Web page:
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JASON, I APOLOGIZE FOR MY COMMENTS I E-MAILED YESTERDAY.
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I will follow up by sending this to everyone I emailed my displeasure at the settlement to.
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Again, I apologize.
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I know you have been in this battle for the last 6 years. You told me years ago, prior to it even being filed, you were in it for the long run. I remember meeting with you and an attorney from a big bad firm that was involved in the settlement with Big Tobacco. You were looking to team with them as no law firm has the resources to take on the NFL conglomerate alone.
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After months of review, one law firm after another turned tail and ran. You called me that day to state, “George, we will get this done for all the families who have suffered. We’ll find lawyers with enough backbone and integrity to go after these NFL with us.”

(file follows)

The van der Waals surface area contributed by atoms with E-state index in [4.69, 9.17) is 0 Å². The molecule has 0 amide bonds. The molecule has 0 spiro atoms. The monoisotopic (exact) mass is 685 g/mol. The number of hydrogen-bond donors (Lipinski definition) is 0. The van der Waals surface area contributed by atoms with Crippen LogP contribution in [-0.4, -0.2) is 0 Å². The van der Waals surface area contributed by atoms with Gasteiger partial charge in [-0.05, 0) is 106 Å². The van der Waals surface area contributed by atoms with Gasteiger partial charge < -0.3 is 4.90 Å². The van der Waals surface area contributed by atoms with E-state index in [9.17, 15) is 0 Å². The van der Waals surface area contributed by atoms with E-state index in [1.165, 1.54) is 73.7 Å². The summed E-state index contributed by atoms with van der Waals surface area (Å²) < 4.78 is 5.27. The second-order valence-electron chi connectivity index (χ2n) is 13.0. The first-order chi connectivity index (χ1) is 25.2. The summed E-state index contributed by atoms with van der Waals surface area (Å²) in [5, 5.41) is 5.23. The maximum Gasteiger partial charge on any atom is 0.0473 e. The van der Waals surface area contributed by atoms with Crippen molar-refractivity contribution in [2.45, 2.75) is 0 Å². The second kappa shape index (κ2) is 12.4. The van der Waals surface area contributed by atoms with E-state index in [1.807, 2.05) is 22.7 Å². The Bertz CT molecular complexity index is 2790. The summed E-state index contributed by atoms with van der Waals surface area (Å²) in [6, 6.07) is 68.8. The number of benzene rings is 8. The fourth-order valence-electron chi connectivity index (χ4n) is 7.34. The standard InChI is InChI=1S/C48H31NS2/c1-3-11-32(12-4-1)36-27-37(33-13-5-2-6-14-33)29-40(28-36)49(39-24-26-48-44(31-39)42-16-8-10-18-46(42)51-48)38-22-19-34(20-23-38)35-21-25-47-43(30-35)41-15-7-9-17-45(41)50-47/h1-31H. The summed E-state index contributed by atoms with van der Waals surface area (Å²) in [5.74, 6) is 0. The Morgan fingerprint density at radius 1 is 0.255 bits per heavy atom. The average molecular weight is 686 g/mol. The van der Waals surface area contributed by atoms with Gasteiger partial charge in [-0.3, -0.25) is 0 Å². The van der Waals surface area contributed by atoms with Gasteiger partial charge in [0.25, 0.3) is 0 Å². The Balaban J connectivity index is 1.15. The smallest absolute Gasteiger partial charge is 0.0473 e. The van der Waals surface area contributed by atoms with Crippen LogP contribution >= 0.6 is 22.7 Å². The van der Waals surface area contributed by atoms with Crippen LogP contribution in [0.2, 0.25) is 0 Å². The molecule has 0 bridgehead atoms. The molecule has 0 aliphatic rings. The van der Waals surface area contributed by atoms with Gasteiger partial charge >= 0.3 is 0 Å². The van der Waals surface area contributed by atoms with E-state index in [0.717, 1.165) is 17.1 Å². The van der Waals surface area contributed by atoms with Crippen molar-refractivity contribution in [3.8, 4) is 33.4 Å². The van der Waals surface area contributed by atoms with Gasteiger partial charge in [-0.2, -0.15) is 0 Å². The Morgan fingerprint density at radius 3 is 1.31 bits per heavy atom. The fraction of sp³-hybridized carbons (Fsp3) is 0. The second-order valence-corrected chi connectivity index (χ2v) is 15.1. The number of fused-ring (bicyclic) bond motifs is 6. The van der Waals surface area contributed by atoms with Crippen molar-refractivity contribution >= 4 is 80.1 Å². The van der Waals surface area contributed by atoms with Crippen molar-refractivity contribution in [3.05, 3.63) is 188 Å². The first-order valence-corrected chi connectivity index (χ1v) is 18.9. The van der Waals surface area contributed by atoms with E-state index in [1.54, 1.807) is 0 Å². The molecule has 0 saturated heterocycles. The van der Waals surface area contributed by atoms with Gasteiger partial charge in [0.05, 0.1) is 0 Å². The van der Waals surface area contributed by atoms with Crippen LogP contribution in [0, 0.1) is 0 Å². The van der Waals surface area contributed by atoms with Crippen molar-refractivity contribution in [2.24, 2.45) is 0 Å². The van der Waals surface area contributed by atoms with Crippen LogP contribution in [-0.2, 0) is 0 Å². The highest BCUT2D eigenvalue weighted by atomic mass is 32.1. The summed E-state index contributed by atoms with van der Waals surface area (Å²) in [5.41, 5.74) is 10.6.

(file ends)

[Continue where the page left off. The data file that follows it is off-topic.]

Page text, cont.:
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As soon as I heard the announcement Thursday of the NFL’s proposed settlement in the NFL head injury case, I fell for the NFL’s propaganda. When I read stories about the amount and payment schedule over 20 years, I was livid.
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“What is this garbage?” I thought. “$750 a month paid out over 20 years?!!”
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As I have a tendency to do, I jumped the gun. I fired off upset before I had any of the facts – other than the “facts” we were fed which were only partial truths. It may be more propaganda from the NFL as a last ditch, Hail Mary attempt to divide us once again. The truth of the matter is that  Jason Luckasevic and the other key attorneys involved still don’t know the details yet: Exact amounts, who gets what or how it will all be divided or the process of rejecting this proposal.
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You stated you need to make sure it’s even real money and you need more time to sort out the facts.
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I believe you and I hope all my NFL brothers I may have fired up (and some who got me fired up) will also do the same.